Lo v. Holder, No. 10-3497 (6th Cir. Nov. 8, 2012) (published)
In this FGM case from Senegal, the female applicant suffered past persecution based on two attempts to subject her to genital mutilation. The BIA found that the birth of her daughter in the U.S., and the resultant fear that the daughter could be subjected to FGM, constituted an exceptional circumstance excusing the late-filed application.
The question was whether she had a well-founded fear of persecution. The court agreed with the BIA that she did not. First, she "aged out" in that she was too old to be a target of FGM. Second, FGM is in decline in Senegal. Third, her husband belongs to a tribe and religion that does not practice FGM, so she could safely relocate to an area of Senegal where she would not be in danger.
The court also rejected her claim based on her fear that her daughters would be subjected to FGM. Distinguishing the Court's decision in Abay, the Court noted that the family could live in an area and with a tribe that does not practice FGM, and the daughters are U.S. citizens who could remain in the U.S. with guardians or other family members.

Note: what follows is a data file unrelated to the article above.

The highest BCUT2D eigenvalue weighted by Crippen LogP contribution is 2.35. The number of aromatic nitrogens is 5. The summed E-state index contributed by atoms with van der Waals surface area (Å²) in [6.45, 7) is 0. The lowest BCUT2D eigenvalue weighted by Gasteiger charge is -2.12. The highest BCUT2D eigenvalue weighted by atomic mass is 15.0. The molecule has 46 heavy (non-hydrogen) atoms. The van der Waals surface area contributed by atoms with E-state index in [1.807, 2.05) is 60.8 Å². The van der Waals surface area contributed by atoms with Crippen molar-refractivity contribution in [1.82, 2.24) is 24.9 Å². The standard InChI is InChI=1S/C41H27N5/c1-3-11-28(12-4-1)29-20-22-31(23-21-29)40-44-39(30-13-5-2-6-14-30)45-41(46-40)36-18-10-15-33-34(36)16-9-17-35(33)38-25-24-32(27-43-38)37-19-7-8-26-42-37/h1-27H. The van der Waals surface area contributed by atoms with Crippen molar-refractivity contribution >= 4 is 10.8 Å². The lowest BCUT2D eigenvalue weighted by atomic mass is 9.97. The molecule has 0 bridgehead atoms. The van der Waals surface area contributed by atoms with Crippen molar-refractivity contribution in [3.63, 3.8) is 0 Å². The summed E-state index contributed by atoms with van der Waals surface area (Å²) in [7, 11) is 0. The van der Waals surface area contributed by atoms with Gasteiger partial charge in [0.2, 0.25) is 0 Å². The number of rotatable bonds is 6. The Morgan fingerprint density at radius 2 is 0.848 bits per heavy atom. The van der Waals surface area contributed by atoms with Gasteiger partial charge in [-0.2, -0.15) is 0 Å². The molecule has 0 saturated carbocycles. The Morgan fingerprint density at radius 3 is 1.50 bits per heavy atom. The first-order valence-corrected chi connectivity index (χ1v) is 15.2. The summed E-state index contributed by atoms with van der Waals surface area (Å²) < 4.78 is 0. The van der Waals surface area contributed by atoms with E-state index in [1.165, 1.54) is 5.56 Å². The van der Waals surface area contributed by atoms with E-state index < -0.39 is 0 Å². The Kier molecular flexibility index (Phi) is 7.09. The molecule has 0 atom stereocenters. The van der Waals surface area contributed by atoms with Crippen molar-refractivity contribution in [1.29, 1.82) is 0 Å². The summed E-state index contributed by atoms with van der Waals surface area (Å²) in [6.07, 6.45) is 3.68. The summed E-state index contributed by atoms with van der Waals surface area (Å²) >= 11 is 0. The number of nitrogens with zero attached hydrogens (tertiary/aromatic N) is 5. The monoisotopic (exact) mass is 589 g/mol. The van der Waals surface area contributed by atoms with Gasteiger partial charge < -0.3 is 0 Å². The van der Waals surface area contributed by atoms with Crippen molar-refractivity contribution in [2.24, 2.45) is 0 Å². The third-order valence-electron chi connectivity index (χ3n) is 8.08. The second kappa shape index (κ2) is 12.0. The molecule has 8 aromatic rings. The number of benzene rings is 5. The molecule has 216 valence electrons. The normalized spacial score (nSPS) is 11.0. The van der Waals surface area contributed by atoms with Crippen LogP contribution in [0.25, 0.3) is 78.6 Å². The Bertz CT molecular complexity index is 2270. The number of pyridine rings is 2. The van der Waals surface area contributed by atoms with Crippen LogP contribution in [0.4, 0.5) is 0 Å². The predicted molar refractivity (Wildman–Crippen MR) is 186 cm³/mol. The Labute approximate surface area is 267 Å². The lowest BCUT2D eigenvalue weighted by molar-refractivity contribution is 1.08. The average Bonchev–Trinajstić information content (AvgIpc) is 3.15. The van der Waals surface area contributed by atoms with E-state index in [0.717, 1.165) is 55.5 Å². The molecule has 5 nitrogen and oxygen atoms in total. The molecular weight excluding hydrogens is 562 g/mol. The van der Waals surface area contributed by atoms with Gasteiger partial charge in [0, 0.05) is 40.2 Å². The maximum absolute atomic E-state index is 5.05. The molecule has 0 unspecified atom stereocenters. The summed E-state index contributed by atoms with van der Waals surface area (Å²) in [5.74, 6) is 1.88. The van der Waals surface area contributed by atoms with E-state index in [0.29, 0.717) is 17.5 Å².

This "painful" result, as the court suggests it is, should have been considered for humanitarian asylum because separating this family would seem to constitute "other serious harm." One wonders why this claim was not presented or considered since the female applicant suffered past persecution.